This article originally appeared on Paul Schenk's blog and is reposted here with permission.
Although we are still along way from understanding this fascinating little body, Ceres is finally becoming a real planet with recognizable features! And that's kinda cool. The now-released images from February show features roughly 4 kilometers across, including numerous well-preserved impact craters. These are distinct and clearly show central peaks superficially similar to what we observe on Dione and Tethys. They appear to be about as deep as expected, but measurements of their depths will be done on higher resolution data. Some circular features look rather like flattened craters, but again as to origins (whether relaxed by deformation of ice or by erosion or infilling), caution is in order as we are often fooled at these low resolutions.
So, Ceres has impact craters, some of which could be modified by geologic processes. It might also have some tectonic features, though it is still too early to be sure of their extent, age, or importance. It even has those enigmatic bright spots (sorry no speculations at this point!), which hint at the possibility of more water-ice related features at higher resolution. All in all, though, it is nice to finally have a sense of Ceres as a body, even if that view is rather fuzzy at the moment. This bodes very well for the approaching mapping campaign.
Although there are still suggestions of linear features in the new images, our experience with similar-sized icy worlds orbiting Saturn is that only the most dramatic canyons are readily apparent at the current resolution. Tectonic features like simple fault scarps or cracks won't be obvious at Ceres until April (we have spent most of March on the dark side of Ceres at some distance thrusting the ion engines in order to achieve our first mapping orbit on April 22). Indeed, many of Tethys' smaller-scale fractures require resolutions down to 100 meters, which we won't see at Ceres till this summer. It is likely that Ceres may not betray many of its most interesting ice-related features till we get down to our formal mapping altitudes where resolutions will be a kilometer or less.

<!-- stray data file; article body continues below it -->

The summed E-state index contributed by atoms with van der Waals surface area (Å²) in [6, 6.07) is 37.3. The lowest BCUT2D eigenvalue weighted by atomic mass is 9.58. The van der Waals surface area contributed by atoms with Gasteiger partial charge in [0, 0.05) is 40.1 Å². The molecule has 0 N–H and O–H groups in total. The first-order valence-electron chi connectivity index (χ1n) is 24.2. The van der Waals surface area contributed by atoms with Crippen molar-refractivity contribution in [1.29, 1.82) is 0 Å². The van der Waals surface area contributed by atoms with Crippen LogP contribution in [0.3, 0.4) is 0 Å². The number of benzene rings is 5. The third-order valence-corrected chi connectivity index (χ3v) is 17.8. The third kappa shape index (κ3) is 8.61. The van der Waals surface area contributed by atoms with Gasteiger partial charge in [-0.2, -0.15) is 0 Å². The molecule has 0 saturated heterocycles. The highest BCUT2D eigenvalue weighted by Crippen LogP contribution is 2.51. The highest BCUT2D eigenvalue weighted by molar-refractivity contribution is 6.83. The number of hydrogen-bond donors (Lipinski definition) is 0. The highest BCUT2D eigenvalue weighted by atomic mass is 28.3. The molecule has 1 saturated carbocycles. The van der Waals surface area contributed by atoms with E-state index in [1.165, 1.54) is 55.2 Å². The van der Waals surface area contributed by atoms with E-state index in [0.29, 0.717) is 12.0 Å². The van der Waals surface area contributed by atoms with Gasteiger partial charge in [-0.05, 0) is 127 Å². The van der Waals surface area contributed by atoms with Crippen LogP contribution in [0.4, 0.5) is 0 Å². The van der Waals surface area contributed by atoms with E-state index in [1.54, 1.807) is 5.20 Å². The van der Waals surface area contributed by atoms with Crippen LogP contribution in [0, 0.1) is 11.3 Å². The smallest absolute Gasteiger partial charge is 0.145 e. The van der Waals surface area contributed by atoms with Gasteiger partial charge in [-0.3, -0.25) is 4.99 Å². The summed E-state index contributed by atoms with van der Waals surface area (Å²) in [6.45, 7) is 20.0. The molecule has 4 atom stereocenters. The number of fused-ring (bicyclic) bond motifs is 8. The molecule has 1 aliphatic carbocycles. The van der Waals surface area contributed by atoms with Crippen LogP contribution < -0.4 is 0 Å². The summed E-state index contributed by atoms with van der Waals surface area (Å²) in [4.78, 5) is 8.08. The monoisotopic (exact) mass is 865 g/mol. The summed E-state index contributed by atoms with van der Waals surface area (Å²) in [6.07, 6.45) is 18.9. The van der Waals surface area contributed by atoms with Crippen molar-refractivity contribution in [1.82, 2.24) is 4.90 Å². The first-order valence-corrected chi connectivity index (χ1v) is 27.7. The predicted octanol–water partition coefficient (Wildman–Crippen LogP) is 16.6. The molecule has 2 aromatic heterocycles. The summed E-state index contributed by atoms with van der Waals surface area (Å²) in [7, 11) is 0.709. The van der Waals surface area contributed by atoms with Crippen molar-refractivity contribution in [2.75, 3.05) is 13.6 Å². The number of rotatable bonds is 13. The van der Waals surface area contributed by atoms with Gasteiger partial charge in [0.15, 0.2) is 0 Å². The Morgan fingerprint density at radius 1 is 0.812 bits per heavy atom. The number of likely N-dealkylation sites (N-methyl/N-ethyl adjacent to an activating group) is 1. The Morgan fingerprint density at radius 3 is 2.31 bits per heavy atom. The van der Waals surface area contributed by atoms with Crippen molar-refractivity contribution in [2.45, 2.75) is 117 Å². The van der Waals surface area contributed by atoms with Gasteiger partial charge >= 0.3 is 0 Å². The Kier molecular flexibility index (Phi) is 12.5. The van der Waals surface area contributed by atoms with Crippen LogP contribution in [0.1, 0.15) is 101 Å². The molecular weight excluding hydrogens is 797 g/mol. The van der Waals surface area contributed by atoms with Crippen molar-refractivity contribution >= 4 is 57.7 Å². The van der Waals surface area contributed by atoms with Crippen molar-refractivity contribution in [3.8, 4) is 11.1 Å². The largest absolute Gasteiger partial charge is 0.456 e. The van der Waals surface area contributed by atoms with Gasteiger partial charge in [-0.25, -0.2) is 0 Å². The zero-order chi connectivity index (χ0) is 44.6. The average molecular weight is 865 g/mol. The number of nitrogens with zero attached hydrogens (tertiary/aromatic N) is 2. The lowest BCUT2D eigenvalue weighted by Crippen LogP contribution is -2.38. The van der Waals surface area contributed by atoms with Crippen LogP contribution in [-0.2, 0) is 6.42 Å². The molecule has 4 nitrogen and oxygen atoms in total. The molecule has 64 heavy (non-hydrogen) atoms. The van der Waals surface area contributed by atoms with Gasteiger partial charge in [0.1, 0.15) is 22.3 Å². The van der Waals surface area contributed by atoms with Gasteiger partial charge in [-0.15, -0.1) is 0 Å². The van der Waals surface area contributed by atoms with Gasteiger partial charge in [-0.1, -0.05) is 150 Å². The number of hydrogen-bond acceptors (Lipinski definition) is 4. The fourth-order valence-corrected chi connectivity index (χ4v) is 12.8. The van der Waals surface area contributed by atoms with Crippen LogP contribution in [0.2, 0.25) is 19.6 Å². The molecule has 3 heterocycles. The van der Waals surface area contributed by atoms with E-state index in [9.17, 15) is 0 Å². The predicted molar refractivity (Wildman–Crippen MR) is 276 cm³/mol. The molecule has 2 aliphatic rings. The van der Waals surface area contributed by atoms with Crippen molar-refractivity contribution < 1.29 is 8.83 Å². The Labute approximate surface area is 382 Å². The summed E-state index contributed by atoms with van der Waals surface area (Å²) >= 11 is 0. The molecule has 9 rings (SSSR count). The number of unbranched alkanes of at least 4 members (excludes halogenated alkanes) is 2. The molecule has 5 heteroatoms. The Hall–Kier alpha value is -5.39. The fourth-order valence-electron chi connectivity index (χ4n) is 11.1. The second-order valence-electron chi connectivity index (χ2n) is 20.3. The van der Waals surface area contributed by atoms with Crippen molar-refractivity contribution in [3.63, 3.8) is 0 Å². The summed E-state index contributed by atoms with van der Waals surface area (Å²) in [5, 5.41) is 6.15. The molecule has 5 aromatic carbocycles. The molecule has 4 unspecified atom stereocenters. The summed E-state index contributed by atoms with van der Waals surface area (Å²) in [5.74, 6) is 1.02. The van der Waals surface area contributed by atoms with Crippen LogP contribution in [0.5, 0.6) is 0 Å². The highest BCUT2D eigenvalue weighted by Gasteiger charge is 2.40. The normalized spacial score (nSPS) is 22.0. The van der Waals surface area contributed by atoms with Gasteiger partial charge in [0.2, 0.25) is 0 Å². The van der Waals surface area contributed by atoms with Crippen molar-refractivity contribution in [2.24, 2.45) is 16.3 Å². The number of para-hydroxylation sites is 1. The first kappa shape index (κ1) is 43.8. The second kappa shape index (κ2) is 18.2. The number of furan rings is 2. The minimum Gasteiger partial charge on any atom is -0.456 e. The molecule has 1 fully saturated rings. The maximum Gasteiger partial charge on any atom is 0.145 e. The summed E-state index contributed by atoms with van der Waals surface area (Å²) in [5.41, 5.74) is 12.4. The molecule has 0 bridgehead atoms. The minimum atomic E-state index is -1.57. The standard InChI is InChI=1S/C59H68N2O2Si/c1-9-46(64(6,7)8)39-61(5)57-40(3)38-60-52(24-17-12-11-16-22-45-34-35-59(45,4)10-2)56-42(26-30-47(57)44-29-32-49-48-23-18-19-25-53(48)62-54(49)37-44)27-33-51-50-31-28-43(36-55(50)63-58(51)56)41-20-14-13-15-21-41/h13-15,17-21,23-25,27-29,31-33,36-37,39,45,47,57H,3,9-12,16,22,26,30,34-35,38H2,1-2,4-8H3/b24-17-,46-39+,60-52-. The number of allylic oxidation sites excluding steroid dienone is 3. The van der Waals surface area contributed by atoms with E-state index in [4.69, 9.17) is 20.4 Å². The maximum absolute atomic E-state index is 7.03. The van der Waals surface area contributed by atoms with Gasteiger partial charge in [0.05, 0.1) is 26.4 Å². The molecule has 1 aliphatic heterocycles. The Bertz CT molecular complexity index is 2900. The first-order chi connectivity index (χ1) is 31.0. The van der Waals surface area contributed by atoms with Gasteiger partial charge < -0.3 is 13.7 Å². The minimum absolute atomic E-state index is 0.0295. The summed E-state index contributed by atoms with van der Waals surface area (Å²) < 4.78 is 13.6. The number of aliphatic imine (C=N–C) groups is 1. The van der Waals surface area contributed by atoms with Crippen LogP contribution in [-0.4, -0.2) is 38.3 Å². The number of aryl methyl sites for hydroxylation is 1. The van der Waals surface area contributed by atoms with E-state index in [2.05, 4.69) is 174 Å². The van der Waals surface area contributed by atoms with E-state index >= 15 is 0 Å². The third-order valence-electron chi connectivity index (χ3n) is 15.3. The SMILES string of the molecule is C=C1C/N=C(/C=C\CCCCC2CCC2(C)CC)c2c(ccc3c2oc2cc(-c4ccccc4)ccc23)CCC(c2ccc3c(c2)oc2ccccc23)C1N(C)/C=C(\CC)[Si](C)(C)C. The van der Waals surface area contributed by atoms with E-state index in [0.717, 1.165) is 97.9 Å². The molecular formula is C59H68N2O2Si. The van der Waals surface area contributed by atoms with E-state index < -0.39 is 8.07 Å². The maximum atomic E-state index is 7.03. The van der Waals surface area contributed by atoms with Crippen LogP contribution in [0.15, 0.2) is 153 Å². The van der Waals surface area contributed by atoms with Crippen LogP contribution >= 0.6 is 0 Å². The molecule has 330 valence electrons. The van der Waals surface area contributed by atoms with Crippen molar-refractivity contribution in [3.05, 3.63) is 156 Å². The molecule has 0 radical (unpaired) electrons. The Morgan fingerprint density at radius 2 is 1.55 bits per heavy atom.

The most intriguing linear features are arcuate grooves radiating from a large southern impact basin roughly 250 kilometers across. Although these could be tectonic, the arcuate shape is consistent with secondary impact features related to the formation of the basin. The key test will occur when we get 1-kilometer data or better and can examine the detailed morphology.
Here are some Cassini images of Tethys, shown similar to our views of Ceres in mid- and late-April. Smooth regions, many craters, and the largest fracture system, Ithaca Chasma are all very recognizable, but the small fractures and crater chains across the surface are not yet apparent. By the last week of April we should be acquiring images of Ceres at resolutions of 1.3 kilometers, although at different phase angles as this 2-week-long RC3 phase goes to completion.
This is Dione at 1.3 km/pixel (similar to Ceres during RC3). This exquisite image shows many features, including the relaxed craters at lower left (with prominent central peaks), the large 350-km-wide impact basin at bottom, the multiple fracture sets at right, and the smooth plains at left.
There are times in any great adventure when the pulse quickens just a little and the stomach tightens up a notch. I think I have finally reached that point with Pluto. Two weeks ago we passed the 1-AU point. One AU is the Earth-Sun distance (and yes the tiny Earth does orbit the gigantic Sun), which isn't much more than an anthropomorphic milestone. But we are also now well past the halfway point between Neptune's orbit and our destination. After 9 years of travel (not to mention a decade or more of work to get New Horizons approved, built and launched), it gives one a sense that we are really on final approach. We have passed the second-to-last signpost on the long trek. The last significant signpost will be when we reach the distance where our high-resolution camera gets images roughly equivalent to the Hubble Space telescope, sometime in May. We cannot give a precise date for this as the HST and LORRI imaging systems have different optical characteristics and whatnot. The Project will let us know when we cross this threshold. Still it will be the real mark that we are into new territory.
For the geology types out there (myself included), we will not be getting resolvable data until a few weeks before arrival. That doesn't mean we won't be doing anything. New Horizons is in Approach Phase, during which the Pluto system is under routine monitoring. This will allow us to track all the known moons to get precise orbits and monitor brightness changes to determine rotation periods and such. We are also looking for new moons and even ring systems, if they exist. So we will be very busy during approach doing things that Earth-bound telescopes can't do as well. I will have more on Pluto later this Spring.